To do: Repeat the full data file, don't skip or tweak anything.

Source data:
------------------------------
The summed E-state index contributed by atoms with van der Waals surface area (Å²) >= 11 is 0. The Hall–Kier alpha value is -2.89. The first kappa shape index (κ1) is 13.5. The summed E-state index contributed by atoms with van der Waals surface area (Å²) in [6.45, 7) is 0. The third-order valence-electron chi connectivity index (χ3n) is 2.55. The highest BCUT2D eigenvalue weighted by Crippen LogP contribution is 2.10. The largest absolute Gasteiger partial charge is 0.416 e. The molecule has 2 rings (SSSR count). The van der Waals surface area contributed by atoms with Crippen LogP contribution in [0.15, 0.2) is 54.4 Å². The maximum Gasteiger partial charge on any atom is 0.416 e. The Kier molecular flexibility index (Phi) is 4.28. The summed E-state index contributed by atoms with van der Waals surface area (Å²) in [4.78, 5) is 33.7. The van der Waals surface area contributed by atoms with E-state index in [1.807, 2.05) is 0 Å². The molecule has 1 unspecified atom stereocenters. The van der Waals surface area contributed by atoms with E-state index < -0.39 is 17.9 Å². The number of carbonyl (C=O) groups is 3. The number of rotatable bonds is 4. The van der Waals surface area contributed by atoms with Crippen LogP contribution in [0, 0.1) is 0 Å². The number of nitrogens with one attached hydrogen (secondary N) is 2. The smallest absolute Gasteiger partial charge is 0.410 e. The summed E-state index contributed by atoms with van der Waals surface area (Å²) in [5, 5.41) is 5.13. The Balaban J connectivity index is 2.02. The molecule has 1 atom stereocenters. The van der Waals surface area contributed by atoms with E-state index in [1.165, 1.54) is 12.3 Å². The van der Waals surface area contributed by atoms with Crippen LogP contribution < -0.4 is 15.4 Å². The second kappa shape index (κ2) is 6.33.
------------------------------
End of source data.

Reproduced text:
The summed E-state index contributed by atoms with van der Waals surface area (Å²) >= 11 is 0. The Hall–Kier alpha value is -2.89. The first kappa shape index (κ1) is 13.5. The summed E-state index contributed by atoms with van der Waals surface area (Å²) in [6.45, 7) is 0. The third-order valence-electron chi connectivity index (χ3n) is 2.55. The highest BCUT2D eigenvalue weighted by Crippen LogP contribution is 2.10. The largest absolute Gasteiger partial charge is 0.416 e. The molecule has 2 rings (SSSR count). The van der Waals surface area contributed by atoms with Crippen LogP contribution in [0.15, 0.2) is 54.4 Å². The maximum Gasteiger partial charge on any atom is 0.416 e. The Kier molecular flexibility index (Phi) is 4.28. The summed E-state index contributed by atoms with van der Waals surface area (Å²) in [4.78, 5) is 33.7. The van der Waals surface area contributed by atoms with E-state index in [1.807, 2.05) is 0 Å². The molecule has 1 unspecified atom stereocenters. The van der Waals surface area contributed by atoms with E-state index < -0.39 is 17.9 Å². The number of carbonyl (C=O) groups is 3. The number of rotatable bonds is 4. The van der Waals surface area contributed by atoms with Crippen LogP contribution in [0, 0.1) is 0 Å². The number of nitrogens with one attached hydrogen (secondary N) is 2. The smallest absolute Gasteiger partial charge is 0.410 e. The summed E-state index contributed by atoms with van der Waals surface area (Å²) in [5, 5.41) is 5.13. The Balaban J connectivity index is 2.02. The molecule has 1 atom stereocenters. The van der Waals surface area contributed by atoms with E-state index in [1.165, 1.54) is 12.3 Å². The van der Waals surface area contributed by atoms with Crippen LogP contribution < -0.4 is 15.4 Å². The second kappa shape index (κ2) is 6.33.